Haiti Needs More Cholera Aid

PORT-AU-PRINCE, June 18 (BERNAMA-NNN-PRENSA LATINA) — Humanitarian non-governmental organisation Medecins Sans Frontiers regrets the low international response to Haiti’s request for aid to fight the cholera epidemic.

Medecins Sans Frontiers CEO, Marie-Noalle Rodriguez, said in a press conference Saturday that the health crisis grew worse with the departure of many international agents while her organisation and Cuban doctors were the key actors in Haiti’s anti-cholera drive, and deplored the collapse of a system that hindered reliable data collecting.

The Health Ministry dates the first case on Oct 18, 2010 and 7,260 deaths through June 10.

The Pan-American health organisation has so far treated nearly 10,000 cases over the last six months.

The NGO director Thierry Goffeau claimed that poor finances hurt quality and continuity of services at several facilities particularly in Artibonite (NW), host of the largest number of victims, and where recurrence involved mutation of the virus, according to the U.S. Centre for Disease Control and Prevention.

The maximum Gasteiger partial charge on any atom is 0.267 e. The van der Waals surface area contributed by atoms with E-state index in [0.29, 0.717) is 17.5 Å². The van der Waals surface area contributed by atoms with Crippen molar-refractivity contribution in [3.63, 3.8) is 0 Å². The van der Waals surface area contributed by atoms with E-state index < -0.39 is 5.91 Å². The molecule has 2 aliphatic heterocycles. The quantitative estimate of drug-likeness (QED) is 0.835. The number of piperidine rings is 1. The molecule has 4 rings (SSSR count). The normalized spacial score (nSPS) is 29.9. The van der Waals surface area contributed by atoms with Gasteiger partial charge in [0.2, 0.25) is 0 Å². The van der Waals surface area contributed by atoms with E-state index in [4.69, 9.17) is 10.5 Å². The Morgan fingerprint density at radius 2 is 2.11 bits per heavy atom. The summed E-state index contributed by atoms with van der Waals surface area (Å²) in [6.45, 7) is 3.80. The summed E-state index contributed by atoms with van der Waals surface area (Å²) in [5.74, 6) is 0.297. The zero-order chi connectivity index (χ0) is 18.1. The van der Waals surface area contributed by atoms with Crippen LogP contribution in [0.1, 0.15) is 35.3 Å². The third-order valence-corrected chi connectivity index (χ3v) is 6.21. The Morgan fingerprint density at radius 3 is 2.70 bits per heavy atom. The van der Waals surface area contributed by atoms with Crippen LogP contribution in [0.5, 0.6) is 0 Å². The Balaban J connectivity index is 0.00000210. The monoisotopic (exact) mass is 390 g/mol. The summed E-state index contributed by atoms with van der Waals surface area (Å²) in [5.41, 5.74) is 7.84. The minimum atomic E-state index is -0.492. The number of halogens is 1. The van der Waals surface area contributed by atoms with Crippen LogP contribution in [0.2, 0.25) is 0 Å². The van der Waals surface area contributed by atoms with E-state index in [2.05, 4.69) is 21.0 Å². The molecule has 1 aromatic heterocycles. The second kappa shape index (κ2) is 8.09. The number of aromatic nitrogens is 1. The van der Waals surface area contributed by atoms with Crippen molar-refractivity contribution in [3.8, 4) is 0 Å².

It expects some 200,000 contagion this year.

Several sources blame the late 2010 massive outbreak to Nepalese staff of UN peacekeeping mission MINUSTAH who tainted the Artibonite River with faeces.

The river is used for agricultural wash, drinking, cooking and bathing and just two percent of its 10 million population have access to drinkable water while the majority use latrines or simply discharge in the open around their homes.



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